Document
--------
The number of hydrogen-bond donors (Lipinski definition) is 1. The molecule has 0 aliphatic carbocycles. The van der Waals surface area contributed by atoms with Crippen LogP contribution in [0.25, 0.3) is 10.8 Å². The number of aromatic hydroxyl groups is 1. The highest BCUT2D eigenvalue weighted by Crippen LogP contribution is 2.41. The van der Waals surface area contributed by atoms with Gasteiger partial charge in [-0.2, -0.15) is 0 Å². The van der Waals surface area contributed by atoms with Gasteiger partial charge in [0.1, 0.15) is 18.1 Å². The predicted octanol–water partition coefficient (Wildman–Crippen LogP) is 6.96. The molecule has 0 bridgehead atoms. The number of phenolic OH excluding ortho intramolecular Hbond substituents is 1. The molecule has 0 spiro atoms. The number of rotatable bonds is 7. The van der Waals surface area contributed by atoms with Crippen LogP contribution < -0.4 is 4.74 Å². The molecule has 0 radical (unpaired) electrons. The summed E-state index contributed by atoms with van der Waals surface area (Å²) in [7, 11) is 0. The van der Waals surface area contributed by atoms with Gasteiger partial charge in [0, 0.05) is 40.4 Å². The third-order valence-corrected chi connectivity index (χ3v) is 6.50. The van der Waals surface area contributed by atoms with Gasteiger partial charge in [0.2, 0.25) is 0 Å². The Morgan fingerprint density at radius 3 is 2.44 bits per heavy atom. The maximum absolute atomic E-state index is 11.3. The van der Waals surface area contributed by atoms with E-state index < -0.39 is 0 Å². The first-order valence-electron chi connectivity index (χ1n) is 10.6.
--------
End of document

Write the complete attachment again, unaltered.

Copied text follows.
The number of hydrogen-bond donors (Lipinski definition) is 1. The molecule has 0 aliphatic carbocycles. The van der Waals surface area contributed by atoms with Crippen LogP contribution in [0.25, 0.3) is 10.8 Å². The number of aromatic hydroxyl groups is 1. The highest BCUT2D eigenvalue weighted by Crippen LogP contribution is 2.41. The van der Waals surface area contributed by atoms with Gasteiger partial charge in [-0.2, -0.15) is 0 Å². The van der Waals surface area contributed by atoms with Gasteiger partial charge in [0.1, 0.15) is 18.1 Å². The predicted octanol–water partition coefficient (Wildman–Crippen LogP) is 6.96. The molecule has 0 bridgehead atoms. The number of phenolic OH excluding ortho intramolecular Hbond substituents is 1. The molecule has 0 spiro atoms. The number of rotatable bonds is 7. The van der Waals surface area contributed by atoms with Crippen LogP contribution < -0.4 is 4.74 Å². The molecule has 0 radical (unpaired) electrons. The summed E-state index contributed by atoms with van der Waals surface area (Å²) in [7, 11) is 0. The van der Waals surface area contributed by atoms with Gasteiger partial charge in [0, 0.05) is 40.4 Å². The third-order valence-corrected chi connectivity index (χ3v) is 6.50. The van der Waals surface area contributed by atoms with Gasteiger partial charge in [0.2, 0.25) is 0 Å². The Morgan fingerprint density at radius 3 is 2.44 bits per heavy atom. The maximum absolute atomic E-state index is 11.3. The van der Waals surface area contributed by atoms with E-state index < -0.39 is 0 Å². The first-order valence-electron chi connectivity index (χ1n) is 10.6.